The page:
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It appears that towards the end of 1897, Umtali began to form the rail-head for the coming railway. It was then that the High Commissioner, Sir Alfred Milner, came out to review the present site and whilst in Umtali he interviewed Miss Miles. As a result, he promised her a grant for furniture, tables and forms for individual pupils. These forms were so highly polished when they arrived that the pupils took a delight in sliding down them, much to Miss Miles horror. The school moved from Old Umtali to the present site and the Government made available a wood and iron office which was also moved from the old site. This consisted of a large school room, which was erected near Kopje House (the Hospital). The pupils numbered twenty seven and the parents paid twenty one shillings a term as school fees. When Miss Miles married Mr. Dick Tulloch in 1898 she retired. After her departure, her sister-in-law, Mrs. Player Miles, took1 over and taught the children until late 1898, when the Methodist Episcopal Church opened its school as previously related. In the same year it is recorded that a meeting was held in the Court House, Major Scott Turner taking the chair. It was agreed to use the corner of Government buildings for a school. This had two names - Umtali Public School and the Academy, and the Rev. Ehnes was head, assisted by his wife, soon after their arrival from America. He started work in 1900 and had considerable difficulty in arranging the school owing to the delay and loss of books on the way. He and his wife and Mrs. Hugh Tulloch were responsible for the first school concert.

Owing to illness, the Rev. Ehnes was unable to continue and a new head, Rev. Amory Beetham, replaced him in 1901. In the same year the school vacated its present site which was rented at one hundred and fifty pounds per annum, owing to the increase of pupils to forty eight (as previously mentioned).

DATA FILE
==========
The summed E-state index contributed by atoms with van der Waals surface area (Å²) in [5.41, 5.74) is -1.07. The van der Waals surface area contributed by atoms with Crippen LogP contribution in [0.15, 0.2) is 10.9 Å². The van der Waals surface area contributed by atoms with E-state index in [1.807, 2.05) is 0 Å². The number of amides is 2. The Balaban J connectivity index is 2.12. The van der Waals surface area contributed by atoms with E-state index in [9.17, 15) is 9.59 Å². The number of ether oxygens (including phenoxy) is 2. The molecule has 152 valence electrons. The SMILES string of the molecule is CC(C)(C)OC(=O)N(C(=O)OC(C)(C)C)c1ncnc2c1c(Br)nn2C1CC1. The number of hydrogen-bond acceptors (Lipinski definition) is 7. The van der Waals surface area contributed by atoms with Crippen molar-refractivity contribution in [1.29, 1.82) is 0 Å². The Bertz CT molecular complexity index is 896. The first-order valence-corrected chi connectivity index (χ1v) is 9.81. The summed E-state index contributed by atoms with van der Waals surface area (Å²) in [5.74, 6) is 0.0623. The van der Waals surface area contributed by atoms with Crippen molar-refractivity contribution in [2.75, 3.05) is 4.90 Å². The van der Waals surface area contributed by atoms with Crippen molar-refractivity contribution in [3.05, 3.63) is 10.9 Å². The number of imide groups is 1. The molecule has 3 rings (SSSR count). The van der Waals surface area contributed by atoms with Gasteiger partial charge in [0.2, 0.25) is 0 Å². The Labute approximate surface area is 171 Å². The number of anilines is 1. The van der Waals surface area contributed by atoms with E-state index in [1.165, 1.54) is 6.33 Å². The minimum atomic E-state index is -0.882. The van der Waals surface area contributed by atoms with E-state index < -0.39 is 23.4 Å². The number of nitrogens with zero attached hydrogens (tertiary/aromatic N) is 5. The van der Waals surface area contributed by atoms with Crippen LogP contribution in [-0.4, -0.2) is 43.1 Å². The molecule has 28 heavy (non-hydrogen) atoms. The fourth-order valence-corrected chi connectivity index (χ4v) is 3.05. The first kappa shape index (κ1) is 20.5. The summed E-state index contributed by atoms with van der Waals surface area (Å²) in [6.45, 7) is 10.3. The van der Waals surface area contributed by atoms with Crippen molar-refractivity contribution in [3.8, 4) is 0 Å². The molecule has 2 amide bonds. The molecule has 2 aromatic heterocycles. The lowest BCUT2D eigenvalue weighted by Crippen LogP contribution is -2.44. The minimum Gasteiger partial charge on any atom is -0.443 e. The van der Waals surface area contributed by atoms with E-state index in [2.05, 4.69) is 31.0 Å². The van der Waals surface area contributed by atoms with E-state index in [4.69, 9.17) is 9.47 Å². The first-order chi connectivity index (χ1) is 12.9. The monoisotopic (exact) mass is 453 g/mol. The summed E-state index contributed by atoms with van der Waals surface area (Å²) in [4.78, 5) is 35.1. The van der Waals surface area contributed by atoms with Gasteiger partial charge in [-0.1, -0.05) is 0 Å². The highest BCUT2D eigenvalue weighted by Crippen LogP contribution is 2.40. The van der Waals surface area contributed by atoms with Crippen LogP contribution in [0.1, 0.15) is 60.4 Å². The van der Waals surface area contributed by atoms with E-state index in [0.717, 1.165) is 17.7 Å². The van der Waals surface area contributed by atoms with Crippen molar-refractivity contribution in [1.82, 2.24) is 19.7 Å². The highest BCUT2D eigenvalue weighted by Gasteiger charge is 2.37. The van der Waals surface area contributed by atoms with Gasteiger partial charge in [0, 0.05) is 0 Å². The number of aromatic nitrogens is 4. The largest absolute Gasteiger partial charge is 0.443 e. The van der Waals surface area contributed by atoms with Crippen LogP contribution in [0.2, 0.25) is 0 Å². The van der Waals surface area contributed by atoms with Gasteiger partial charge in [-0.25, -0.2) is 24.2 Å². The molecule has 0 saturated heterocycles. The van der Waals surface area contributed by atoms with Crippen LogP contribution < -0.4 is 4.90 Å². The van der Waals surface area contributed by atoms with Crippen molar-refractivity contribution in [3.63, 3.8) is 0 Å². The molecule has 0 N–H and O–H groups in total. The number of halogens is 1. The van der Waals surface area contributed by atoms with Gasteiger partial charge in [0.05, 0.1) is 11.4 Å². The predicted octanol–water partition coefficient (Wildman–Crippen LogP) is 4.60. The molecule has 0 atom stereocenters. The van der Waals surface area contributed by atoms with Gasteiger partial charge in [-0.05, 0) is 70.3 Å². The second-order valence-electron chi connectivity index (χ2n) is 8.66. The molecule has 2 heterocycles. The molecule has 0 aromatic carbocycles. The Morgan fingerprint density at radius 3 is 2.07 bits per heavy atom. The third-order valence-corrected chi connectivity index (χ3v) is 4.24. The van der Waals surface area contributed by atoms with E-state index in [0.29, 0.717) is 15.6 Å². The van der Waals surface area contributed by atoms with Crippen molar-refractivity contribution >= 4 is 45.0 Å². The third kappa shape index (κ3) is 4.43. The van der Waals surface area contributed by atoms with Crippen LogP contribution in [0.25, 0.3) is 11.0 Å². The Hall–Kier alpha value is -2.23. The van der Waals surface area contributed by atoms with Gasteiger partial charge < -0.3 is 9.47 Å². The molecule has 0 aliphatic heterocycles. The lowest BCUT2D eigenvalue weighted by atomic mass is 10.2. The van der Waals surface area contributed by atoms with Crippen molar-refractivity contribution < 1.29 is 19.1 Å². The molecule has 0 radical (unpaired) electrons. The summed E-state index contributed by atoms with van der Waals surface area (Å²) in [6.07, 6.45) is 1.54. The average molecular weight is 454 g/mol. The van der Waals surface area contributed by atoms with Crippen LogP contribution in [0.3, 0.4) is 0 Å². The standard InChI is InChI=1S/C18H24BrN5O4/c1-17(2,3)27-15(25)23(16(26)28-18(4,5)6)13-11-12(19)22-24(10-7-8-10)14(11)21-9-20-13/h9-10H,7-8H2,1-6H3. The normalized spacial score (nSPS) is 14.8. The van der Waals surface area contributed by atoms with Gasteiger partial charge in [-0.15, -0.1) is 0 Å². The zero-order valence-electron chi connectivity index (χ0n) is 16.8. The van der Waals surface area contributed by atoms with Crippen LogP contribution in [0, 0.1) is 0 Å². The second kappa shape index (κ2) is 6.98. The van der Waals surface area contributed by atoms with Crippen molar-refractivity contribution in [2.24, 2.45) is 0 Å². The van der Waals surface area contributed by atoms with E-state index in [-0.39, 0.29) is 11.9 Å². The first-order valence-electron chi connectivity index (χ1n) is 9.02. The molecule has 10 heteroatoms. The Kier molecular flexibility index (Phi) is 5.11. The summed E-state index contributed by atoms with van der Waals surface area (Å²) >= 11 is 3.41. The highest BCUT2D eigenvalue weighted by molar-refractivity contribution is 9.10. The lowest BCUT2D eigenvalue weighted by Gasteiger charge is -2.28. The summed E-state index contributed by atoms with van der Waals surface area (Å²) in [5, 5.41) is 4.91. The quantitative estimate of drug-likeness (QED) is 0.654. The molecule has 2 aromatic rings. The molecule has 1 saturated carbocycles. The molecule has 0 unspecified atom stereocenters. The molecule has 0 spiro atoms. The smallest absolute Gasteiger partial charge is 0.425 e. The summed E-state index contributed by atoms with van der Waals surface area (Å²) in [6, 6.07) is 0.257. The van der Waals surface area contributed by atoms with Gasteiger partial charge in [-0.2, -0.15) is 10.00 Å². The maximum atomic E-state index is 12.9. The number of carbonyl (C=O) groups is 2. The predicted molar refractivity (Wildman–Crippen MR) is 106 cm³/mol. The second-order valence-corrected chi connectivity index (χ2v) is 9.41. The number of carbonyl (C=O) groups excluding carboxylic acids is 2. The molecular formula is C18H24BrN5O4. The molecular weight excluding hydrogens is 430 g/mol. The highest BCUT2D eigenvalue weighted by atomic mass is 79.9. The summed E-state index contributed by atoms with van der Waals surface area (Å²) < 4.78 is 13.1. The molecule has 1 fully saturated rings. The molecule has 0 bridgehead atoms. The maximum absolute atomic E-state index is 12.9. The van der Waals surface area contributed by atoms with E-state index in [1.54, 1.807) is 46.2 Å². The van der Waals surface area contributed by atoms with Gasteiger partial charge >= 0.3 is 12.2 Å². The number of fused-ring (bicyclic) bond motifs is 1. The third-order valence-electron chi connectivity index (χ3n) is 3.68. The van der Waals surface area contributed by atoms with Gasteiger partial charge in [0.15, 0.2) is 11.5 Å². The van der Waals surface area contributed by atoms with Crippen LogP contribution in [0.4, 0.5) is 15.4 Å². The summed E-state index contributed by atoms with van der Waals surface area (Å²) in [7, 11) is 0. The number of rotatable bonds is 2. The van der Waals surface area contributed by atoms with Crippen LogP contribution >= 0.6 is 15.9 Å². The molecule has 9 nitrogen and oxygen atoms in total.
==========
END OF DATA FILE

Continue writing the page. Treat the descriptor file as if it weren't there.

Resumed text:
The unfinished Goldfields Hotel at the corner of Second Street and D Avenue was taken over, by the school, and named Umtali Academy. It was a double storey building and well suited for school facilities. Mrs. Hugh Tulloch was reported to be at her desk every day, and received special mention by Mr. Duthie, then a supervising inspector, later Director of Education. By 1904 Umtali Academy was no longer the only school. Mrs. Hugh Tulloch left the Academy to assist Rev. Arthur Robins, of the Anglican Order to start St. John's Public School. The reason for starting a new school was that the parents were not satisfied with the standard of teaching at the Academy.

The Rev. Robins was a strict disciplinarian, an actor, and had he lived today, would have been at home with modern methods of teaching. Many old Umtalians of today still remember the excellent school plays he produced including the ostumes and the decor. Rev. Robins, when he entered the class, had a clicker. At the first click the pupils would respectfully stand up and say good morning to him, and on the second click the good morning was to Mrs. Tulloch.
During physical exercises first thing in the morning, all was conducted by the sound of the clicker, each click denoting the order and timing of the exercises, without a word being spoken. When the exercise was not in order, then the company was severely rebuked.

The Government, when they heard that Rhodes Trustees had given one hundred pounds towards a public school, considered this was not in order and opposed it. However, in spite of Government opposition, the Church of England school progressed, the reason being that all denominations were included.